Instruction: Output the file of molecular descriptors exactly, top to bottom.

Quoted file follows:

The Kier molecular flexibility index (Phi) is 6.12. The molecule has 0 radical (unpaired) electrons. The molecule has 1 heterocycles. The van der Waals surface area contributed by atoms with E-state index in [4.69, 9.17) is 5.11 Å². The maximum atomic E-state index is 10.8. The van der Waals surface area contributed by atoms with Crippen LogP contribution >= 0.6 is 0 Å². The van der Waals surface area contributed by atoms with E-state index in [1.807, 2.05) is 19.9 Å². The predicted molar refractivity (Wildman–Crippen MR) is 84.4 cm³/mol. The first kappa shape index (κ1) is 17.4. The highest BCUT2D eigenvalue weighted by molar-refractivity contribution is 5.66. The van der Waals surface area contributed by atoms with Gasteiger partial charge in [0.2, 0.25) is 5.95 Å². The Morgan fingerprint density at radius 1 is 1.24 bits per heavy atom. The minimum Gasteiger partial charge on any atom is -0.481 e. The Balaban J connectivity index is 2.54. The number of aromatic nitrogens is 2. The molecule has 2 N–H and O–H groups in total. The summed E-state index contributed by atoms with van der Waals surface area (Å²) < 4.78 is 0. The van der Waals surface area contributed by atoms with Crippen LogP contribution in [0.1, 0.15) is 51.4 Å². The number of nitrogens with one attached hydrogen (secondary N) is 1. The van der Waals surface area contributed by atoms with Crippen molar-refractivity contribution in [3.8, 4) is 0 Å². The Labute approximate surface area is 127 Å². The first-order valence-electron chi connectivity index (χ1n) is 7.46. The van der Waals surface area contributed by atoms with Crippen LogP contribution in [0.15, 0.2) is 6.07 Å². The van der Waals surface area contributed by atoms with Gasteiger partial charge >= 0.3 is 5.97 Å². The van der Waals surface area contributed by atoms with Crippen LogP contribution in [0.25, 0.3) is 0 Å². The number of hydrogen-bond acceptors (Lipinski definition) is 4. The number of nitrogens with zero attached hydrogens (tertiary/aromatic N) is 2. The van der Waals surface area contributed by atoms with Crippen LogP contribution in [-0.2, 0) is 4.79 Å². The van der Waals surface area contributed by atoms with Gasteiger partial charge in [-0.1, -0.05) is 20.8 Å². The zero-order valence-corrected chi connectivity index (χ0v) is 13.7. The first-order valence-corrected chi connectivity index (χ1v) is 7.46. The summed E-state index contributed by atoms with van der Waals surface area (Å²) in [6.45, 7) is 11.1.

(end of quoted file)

The Kier molecular flexibility index (Phi) is 6.12. The molecule has 0 radical (unpaired) electrons. The molecule has 1 heterocycles. The van der Waals surface area contributed by atoms with E-state index in [4.69, 9.17) is 5.11 Å². The maximum atomic E-state index is 10.8. The van der Waals surface area contributed by atoms with Crippen LogP contribution >= 0.6 is 0 Å². The van der Waals surface area contributed by atoms with E-state index in [1.807, 2.05) is 19.9 Å². The predicted molar refractivity (Wildman–Crippen MR) is 84.4 cm³/mol. The first kappa shape index (κ1) is 17.4. The highest BCUT2D eigenvalue weighted by molar-refractivity contribution is 5.66. The van der Waals surface area contributed by atoms with Gasteiger partial charge in [0.2, 0.25) is 5.95 Å². The Morgan fingerprint density at radius 1 is 1.24 bits per heavy atom. The minimum Gasteiger partial charge on any atom is -0.481 e. The Balaban J connectivity index is 2.54. The number of aromatic nitrogens is 2. The molecule has 2 N–H and O–H groups in total. The summed E-state index contributed by atoms with van der Waals surface area (Å²) < 4.78 is 0. The van der Waals surface area contributed by atoms with Crippen LogP contribution in [0.1, 0.15) is 51.4 Å². The number of nitrogens with one attached hydrogen (secondary N) is 1. The van der Waals surface area contributed by atoms with Crippen molar-refractivity contribution in [3.8, 4) is 0 Å². The Labute approximate surface area is 127 Å². The first-order valence-electron chi connectivity index (χ1n) is 7.46. The van der Waals surface area contributed by atoms with Crippen LogP contribution in [0.15, 0.2) is 6.07 Å². The van der Waals surface area contributed by atoms with Gasteiger partial charge >= 0.3 is 5.97 Å². The van der Waals surface area contributed by atoms with Crippen LogP contribution in [0.25, 0.3) is 0 Å². The number of hydrogen-bond acceptors (Lipinski definition) is 4. The number of nitrogens with zero attached hydrogens (tertiary/aromatic N) is 2. The van der Waals surface area contributed by atoms with Crippen LogP contribution in [-0.2, 0) is 4.79 Å². The van der Waals surface area contributed by atoms with Gasteiger partial charge in [-0.1, -0.05) is 20.8 Å². The zero-order valence-corrected chi connectivity index (χ0v) is 13.7. The first-order valence-corrected chi connectivity index (χ1v) is 7.46. The summed E-state index contributed by atoms with van der Waals surface area (Å²) in [6.45, 7) is 11.1.